A French mayor has been accused of being racist and inhumane after a two-month-old Roma baby who died at Christmas was refused permission to be buried at a local cemetery.
Christian Leclerc – mayor of Champlan, near Orly airport in Paris – reportedly said there were not enough places in the cemetery and that priority should be given to “those who pay their local taxes” .
The right-wing mayor’s decision prompted an outpouring of opprobrium from politicians, officials and support groups who accused him of racism and xenophobia.
The infant, named Maria Francesca and born on October 14, 2014, is believed to have died on the night between Christmas Day and December 26. His mother reportedly raised the alarm after discovering the child’s body was cold and lifeless when she went to breastfeed him at 5am.
After doctors confirmed the death, the parents asked the funeral directors to request permission to bury the baby in Champlan Cemetery, which was refused. Maria Francesca was finally buried on December 31 in a church in Wissous about 7 km away. Richard Trinquier, the mayor of Wissous, who represents the centre-right opposition UMP party, said he authorized the burial out of “human concern”.
“We couldn’t let the situation continue. Here is a mother who carried a baby for nine months and lost it at two and a half months; we are not here to make his pain worse,” he told BFMTV.
He called incomprehensible the refusal of Leclerc, who represents the Divers Droite (DVD) party – a grouping of centre-right politicians not affiliated with an official party.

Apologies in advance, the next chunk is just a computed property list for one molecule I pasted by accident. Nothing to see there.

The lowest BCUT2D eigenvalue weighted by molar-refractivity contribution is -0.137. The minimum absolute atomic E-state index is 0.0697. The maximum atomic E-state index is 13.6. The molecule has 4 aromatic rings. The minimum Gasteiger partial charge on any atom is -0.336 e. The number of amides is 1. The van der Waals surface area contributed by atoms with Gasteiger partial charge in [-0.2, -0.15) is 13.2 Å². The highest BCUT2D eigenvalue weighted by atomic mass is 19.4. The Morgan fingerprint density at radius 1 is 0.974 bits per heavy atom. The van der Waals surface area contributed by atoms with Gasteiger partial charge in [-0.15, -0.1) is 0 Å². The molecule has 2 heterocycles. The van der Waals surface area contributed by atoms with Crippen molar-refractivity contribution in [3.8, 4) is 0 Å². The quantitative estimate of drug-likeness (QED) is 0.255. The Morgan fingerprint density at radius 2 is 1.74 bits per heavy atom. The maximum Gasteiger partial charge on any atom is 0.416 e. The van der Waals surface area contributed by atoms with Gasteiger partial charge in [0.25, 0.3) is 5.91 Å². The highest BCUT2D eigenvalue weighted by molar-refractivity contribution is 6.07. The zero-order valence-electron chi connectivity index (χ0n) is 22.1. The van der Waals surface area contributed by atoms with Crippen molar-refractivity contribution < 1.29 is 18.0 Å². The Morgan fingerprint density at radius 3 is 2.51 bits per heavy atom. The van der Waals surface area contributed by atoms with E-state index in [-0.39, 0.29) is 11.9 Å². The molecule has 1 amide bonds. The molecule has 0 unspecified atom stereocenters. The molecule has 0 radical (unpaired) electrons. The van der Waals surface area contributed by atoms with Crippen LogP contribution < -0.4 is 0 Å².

Loïc Gandais, president of the local association for the support of Roma and Romanians (ASEFRR) said that the family of Maria Francesca, who had been living in a camp in Champlan without electricity, water or garbage collection for more than eight years, was a victim of “racism, xenophobia and stigma”. ”.
His organization, he said, would pay all funeral expenses and called Leclerc’s refusal “morally wrong…but difficult to challenge legally.”
According to French law, the family of a deceased person must request permission to bury them from the mayor of the cemetery of their choice. A person may be buried where they live, where they died, or where there is a family grave. In other cases, the mayor can refuse permission.
Activists said the parents requested that the child be buried at Champlan as it was near their camp and where their other children, two boys aged five and nine, went to school.
Jacques Toubon, official defender of the rights of France, constitutional mediator in charge of defending the rights of citizens – and in particular of children – declared on the radio France Inter: “On the human level, I am deeply disturbed, amazed by this act .
Other politicians also expressed outrage at Leclerc’s action.
Laurence Rossignol, Secretary of State for the Family, tweeted: “Losing a baby is universal grief. To be denied a grave is an inhuman humiliation.”
Leclerc, who French media said declined to comment, spoke out for the first time on Sunday since the row sparked greater outrage to say his previous remarks to Le Parisien newspaper – namely that the priority for places in the cemetery should be given to residents who paid their taxes – had been taken out of context by the journalist.
He told AFP he was on vacation at the time the burial request was made by the funeral directors, but was contacted by a female staff member of the town hall who forwarded the request and to whom he blamed the so-called misunderstanding.
The row erupted when another Roma baby, a three-month-old girl, died in the arms of her mother who was begging at Lille train station on January 1. The prefect of the commune ordered the opening of a judicial investigation into the death of the child.
“According to the first information we have, the baby was in the arms of his mother while she was begging,” he said in a statement.
He added that the family had recently arrived in the Lille area and had two other children aged three and five. According to the local newspaper, the baby showed no signs of hypothermia.